After the excursion, we went to the supermarket to pick up a particular gift that will be presented later tonight, but also treated ourselves to sufganiyot.
Then we went to watch my nephew's Little League baseball game - his team, from Hashmonaim, played against the team from Modiin; the epic Chanukah battle ended in a 9-9 tie.
After we finish bathing and lighting, we will be headed to my folks' home for our annual Chanukah shindig with the extended family.
The night will conclude with that traditional combination of beer and foootball, and I will probably be up late watching the Ravens game (unless the Patriots lose the early game; even if they win, I don't want to hear any Pts fans whining. They had a softball schedule, playing a full 8 games against the AFC and NFC west).
Sundays happen so infrequently here, but when they do present themselves, they are truly enjoyable. So enjoy this happy conflation of Chanukah, Rosh Chodesh, and Sunday!
Kind of makes you forget that a war just started here...
Wherever Hamas operates, civilians live and work close by.Translation: Hamas uses civilian shields to deter attacks that will include inevitable civilian collateral damage.
The United States is arguably the only outside power Israel deeply cares about.Translation: The United States is arguably the only outside power that deeply cares about Israel.
This celebration is also characteristic of
The theme of Jewish freedom of worship is certainly present in various midrashim that describe the decrees against the practice of Judaism (Rosh Chodesh, circumcision, Torah study, etc.) and against belief in the God of the Jews (kitvu al keren ha-shor…). It appears in the al ha-nisim paragraph as well (“to make them forget Your Torah and transgress Your beloved commandments”). Other compositions seem to indicate that Judaism was in actual danger of disappearance due to the onslaught of Hellenism. In fact, the entire theme of rededication of the
Of course, the American version tends to superimpose 20th Century American ideas of religious identity and freedom onto the 2nd Century BCE, but hey, we try to keep it warm and fuzzy.
It is anticipated that Atlanta, Miami, New Orleans and Washington Field Divisions will have a variety of language requirements for Title III linguist support in the various locations. Required languages are as follows; Spanish, Korean, Vietnamese, Laotian, Jamaican Patois, Chinese (Cantonese), Haitian Creole, Hebrew, Russian, Albanian, and Ebonics.
The notion that Chanukah might correspond to the holidays of other cultural traditions is not a new one. The Gemara in Avoda Zarah (2b) speaks of an eight day holiday, Saturnalia, first celebrated by Adam when he noticed that the days had begun to get longer. Indeed, innumerable cultures hold celebrations around the winter solstice, and it is an intuitive annual landmark. In general, Jewish holidays do correspond to the seasons. Sukkot, a harvest festival, is not the same as Thanksgiving or Oktoberfest, but they are rooted in a similar consciousness (see here).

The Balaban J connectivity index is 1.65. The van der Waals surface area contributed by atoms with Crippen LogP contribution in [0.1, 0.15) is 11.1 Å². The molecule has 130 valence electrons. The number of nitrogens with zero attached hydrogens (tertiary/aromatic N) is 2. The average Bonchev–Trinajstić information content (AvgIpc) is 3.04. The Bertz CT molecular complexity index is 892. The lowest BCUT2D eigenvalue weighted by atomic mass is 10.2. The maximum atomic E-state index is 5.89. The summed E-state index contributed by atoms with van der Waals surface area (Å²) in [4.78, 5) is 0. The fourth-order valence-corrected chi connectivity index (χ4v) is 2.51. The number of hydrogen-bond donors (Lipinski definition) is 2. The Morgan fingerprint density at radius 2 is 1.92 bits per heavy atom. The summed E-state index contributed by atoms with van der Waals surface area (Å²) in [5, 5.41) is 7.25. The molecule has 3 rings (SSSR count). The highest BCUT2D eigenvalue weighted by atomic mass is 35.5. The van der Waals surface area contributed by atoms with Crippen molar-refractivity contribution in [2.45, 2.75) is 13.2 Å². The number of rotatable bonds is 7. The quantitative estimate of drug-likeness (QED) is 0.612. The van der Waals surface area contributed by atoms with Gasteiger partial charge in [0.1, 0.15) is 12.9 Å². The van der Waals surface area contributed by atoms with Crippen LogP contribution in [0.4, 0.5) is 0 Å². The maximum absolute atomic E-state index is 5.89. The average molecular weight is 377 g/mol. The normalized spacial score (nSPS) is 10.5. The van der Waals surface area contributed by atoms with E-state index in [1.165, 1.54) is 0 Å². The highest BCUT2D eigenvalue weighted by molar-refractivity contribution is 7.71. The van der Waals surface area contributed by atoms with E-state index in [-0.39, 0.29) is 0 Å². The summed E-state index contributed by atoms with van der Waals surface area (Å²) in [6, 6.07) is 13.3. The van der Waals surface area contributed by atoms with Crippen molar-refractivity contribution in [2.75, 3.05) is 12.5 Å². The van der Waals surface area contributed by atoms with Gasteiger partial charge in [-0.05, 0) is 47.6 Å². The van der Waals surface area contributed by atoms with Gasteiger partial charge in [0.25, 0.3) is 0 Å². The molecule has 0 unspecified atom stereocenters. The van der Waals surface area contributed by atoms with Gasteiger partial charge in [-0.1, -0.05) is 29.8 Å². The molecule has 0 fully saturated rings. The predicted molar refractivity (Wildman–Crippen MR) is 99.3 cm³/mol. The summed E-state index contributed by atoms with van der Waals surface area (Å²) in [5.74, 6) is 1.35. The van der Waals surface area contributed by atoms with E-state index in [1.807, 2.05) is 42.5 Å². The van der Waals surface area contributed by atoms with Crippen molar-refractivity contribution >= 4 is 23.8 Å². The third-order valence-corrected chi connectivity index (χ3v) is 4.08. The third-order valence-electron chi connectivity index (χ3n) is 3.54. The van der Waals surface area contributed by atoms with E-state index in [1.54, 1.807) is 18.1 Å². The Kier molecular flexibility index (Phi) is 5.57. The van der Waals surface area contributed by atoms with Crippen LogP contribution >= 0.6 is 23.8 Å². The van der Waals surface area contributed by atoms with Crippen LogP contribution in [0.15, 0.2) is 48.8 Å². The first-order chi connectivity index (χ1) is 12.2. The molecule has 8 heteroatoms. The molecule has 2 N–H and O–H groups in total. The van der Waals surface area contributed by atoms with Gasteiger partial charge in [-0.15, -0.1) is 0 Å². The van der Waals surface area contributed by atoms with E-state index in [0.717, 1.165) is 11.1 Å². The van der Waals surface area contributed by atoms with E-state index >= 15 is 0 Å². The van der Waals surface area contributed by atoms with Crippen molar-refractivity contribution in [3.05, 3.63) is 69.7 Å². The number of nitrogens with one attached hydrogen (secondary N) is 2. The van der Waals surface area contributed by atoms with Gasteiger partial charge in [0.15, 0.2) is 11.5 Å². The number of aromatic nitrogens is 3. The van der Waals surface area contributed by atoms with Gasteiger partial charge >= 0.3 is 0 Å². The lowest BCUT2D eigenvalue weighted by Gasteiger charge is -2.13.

Christmas seems to have originated as the Christianized version of pagan midwinter festivals. Various yuletide customs have been traced (correctly or incorrectly) back to pagan practices. This being the case, an argument can be made (though not an especially compelling one) that Christmas and Chanukah share some lineage.
The historical question is largely beside the point, however. In the American cultural milieu, Christmas became a dominant cultural practice that excluded non-Christians (such as Jews and Chinese, who inevitably began celebrating Christmas together, with the former eating food prepared by the latter). Chanukah, by virtue of its temporal proximity to Christmas, naturally filled that void.
Not all “observances” and customs associated with this syncretistic celebration are as over-the-top as the “Hanukkah bush” or “Hanukkah Harry”. The giving of “Chanukah presents” has penetrated even the more traditional segments of the Jewish community. American gentile culture clearly associates the two holidays since it has adopted the generic “happy holiday” greeting to cover all observances associated with the season. Television commercials with Christian and Jewish symbols appear during the season. The term “Christmakwanzukkah” has come to symbolize this amalgam of various traditions and observances.
There has been a more recent shift in American culture for Jews to take pride in their identity, but this trend nevertheless uses Christmas as the yardstick. To wit: “Instead of one day of presents, we’ve got eight crazy nights”.
Last week, my daughter’s chareidi school had a pre-Chanukah party in which the girls performed a number of songs on the holiday theme (or so I was told by my wife, who was allowed to attend; as a man, I was not). The songs were well known selections such as “Baruch Elokeinu she-beranu le-khvodo…” and “Ashreinu mah tov chelkeinu”. The themes of these songs was Jewish isolation and separatism.